Black Rock Nation?

Who should have the right to call their music Black Rock? And what happens when black musicians make music that doesn’t fit into conventional definitions of “Black music”?

Damon Dash

The next few weeks are set to see the release of not one but two projects using the name Black Rock. Damon Dash, former partner of Jay Z, has collaborated with the band The Black Keys on ‘BlackRoc,’ presumably seeking to gain cachet from his previous association with Roc-a-Fella records, and featuring a host of rappers such as Mos Def, Billy Danze of M.O.P., Q Tip, Raekwon, Pharoah Monche and the late ODB. However, the veteran hip hop group Onyx have come out as publicly outraged by the title due to their own soon to be released ‘The Black Rock,’ album, which they describe as “mad guitars, hard drums. . .a hybrid album of Hip-Hop and Rock & Roll.”

Dash, for his part, doesn’t do anything to allay concerns that his project is a cynical attempt to capture two musical audiences with one release when he says the project is “a good business model… that kind of protects the artistry, it’s lucrative, but where a lot of people can get [into] it without compromising the brand.”

Onyx have come out saying that the BlackRoc project is “biting” their concept and that they had the idea of a rock/hip hop album first. They are clearly very angry.

Onyx are clearly angry more widely at what they perceive as an attempt to write them out of hip hop’s history, when in fact since they were formed in 1988 they have been very influential. For their role in bringing a certain kind of hardcore rap to a wider audience they were dubbed “a disgrace to blacks” by the NAACP.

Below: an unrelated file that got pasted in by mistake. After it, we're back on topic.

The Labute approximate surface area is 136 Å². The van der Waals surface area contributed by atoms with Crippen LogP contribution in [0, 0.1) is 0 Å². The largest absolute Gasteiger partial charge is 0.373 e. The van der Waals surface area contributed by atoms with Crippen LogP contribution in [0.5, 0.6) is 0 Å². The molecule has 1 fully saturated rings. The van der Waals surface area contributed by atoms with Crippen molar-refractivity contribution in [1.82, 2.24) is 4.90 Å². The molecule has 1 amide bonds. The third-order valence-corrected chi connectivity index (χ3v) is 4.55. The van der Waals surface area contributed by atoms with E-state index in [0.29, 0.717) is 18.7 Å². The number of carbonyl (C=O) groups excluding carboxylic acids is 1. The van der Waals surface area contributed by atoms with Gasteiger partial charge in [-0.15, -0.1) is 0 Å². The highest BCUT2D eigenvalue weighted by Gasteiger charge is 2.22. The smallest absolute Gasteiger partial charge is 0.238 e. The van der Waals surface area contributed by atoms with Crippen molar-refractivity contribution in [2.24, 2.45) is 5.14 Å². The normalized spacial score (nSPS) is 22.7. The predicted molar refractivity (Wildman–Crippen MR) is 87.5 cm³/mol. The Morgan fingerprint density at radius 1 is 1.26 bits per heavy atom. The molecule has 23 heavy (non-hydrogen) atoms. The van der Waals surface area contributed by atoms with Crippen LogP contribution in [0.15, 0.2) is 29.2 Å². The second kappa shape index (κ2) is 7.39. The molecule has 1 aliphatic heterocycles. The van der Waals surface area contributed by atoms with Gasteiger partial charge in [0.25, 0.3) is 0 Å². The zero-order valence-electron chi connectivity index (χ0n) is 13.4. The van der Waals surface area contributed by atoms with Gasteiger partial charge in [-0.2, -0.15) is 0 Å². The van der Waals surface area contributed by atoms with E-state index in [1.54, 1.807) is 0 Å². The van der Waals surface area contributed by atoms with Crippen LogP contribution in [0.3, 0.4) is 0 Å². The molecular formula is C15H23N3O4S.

But their claim to be the originators of the concept of rap/rock linkups is clearly absurd. From Run DMC’s ubiquitously known ‘Walk this Way’ with the group Aerosmith, through a great deal of the career of the Beastie Boys, Rage Against the Machine or indeed rappers such as Mos Def forming rock projects, it’s clearly hardly something that’s a new idea.

This is of course leaving aside the whole obvious issue of rock and roll’s origins in the blues and black music. Although those reading this article may be well aware, it is always shocking the lack of awareness there is in the modern, white, rock audience that their favoured genre was appropriated by white records companies and groups in order to make money from a musical form which black artists were then excluded from. It’s a pattern that has been repeated again and again throughout the history of African-American musical creativity in the last 100 years.

But I encountered perhaps the most interesting take on the controversy over on Racialicious, which linked to an article by Rob Fields of the Bold as Love blog. He argues that how can the Dash/Black Keys project have the right to call itself ‘BlackRoc’ when all the rock artists are white?